More editing today, as I work on winnowing down the (roughly) 800 exposures down to the 35-40 I’m aiming to end up with. In my mind this has always been a smaller book, not so much expansive as much as more narrowly focused. So although there are threads running through those 800 exposures that look interesting (and might be things I explore in the future) for right now and for this book I’m cutting those out and just staying with one theme, which is the experience of exploring the landscape with the dog – just being there. All of the images I made which are of details I noticed while I was out with the dog (for example, a bunch of shallow DOF botanical images) have been cut out. All of the images of Kodak and Tucker playing together are cut. Some quite nice landscapes without the dog in are cut.
My process is completely different from what I’ve tried before. In the past I ranked the images and keyworded the images and viewed various cuts through the set using the filtering in Bridge, or I made prints and put them on the wall. 35-40 images is a lot to do on the wall, and I was not looking forward to a multi-day Bridge experience, so I’ve shamlessly stolen a page from Amy Sakurai and generated the jpgs I needed to plop into the book (the right resolution, etc.) and plopped them all into a folder. This was my starting set. I made three passes through the entire set of images, making sure I had reasonable first blush photoshop treatments of all of the promising images. I ended up with a folder with slightly fewer than 100 images in it.
Then I fired up Fotomagico – a slideshow program. In the past I was not a fan of slideshows, but some time back I fell in love with one done by Dave Beckerman, and when I got back from China I bought Fotomagico to do a slideshow presentation of all of the photos I took in China. I’m sure other slideshow apps would work just as well – iPhoto would probably work fine, for instance, as would various slideshow apps for Windows. But as it happens, I have Fotomagico, I know how to use it with some fluency, it’s what Amy used, so I just went ahead and fired it up, and pointed it the folder holding all the jpegs I generated in the first step above.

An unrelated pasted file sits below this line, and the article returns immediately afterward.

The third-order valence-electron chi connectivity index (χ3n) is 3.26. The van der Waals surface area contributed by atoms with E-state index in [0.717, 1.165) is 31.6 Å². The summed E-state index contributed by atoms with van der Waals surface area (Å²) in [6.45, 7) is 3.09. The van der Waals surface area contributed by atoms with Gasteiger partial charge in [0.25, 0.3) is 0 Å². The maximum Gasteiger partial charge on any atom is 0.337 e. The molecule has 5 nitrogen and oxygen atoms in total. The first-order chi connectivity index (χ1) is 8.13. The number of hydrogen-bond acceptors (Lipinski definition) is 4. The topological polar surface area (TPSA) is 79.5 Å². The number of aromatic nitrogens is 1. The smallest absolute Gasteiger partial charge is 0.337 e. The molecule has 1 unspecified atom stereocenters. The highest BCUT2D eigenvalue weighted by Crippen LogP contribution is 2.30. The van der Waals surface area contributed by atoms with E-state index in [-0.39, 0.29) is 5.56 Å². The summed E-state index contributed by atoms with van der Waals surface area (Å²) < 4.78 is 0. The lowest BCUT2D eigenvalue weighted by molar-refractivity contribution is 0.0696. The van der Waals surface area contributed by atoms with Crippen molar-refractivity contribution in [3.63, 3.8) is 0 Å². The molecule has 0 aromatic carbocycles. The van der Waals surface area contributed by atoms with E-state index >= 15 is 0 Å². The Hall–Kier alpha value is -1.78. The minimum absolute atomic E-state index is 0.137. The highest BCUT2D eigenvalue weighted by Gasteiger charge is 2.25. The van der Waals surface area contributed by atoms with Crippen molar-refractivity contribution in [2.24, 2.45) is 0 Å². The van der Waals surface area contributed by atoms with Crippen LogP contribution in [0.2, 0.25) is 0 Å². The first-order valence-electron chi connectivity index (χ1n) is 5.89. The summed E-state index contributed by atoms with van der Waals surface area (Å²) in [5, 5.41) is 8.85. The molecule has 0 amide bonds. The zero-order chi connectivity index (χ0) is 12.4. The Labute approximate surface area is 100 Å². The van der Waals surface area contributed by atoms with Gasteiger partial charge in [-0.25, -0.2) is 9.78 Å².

And then, I just selected all of them, and dragged them into a slideshow – kapow. Since then, I’ve run through that slideshow a bunch of times. I’ve made a bunch of passes looking for weak images, which I’ve just dragged out of the slideshow. If I change my mind, I can drag them back in, although I haven’t done that once. If I notice two similar images, I either put them next to one another, run through them, and pick the best one, or if I want to keep more than one, I spread them out so they’re not close together.
As the size of the set of images still in gets closer and closer to the size target I have in mind, I’ve been starting to fiddle with the sequence. I know that in a book, people just dip in at random. But a PDF book is more like a slide show – you can page forward and backward, but people usually don’t use it as random access they way they do with a book. So the sequencing is slowly coming together, too. Some images have been shuffled toward the start, some have been shuffled toward the end. If your book has some linear narrative, this would be a great way to proceed. Mine doesn’t, but it’s still a good way to go, I think.
It’s all very organic and not like the sort of linear/rational thought methods I’ve used before, and as a result the editing has been a bit more fun than I thought it would be. It’s not fun relative to, say, going for a walk with the dog and camera. But it’s more fun than, say, slamming my hand in the car door or getting serious dental work done.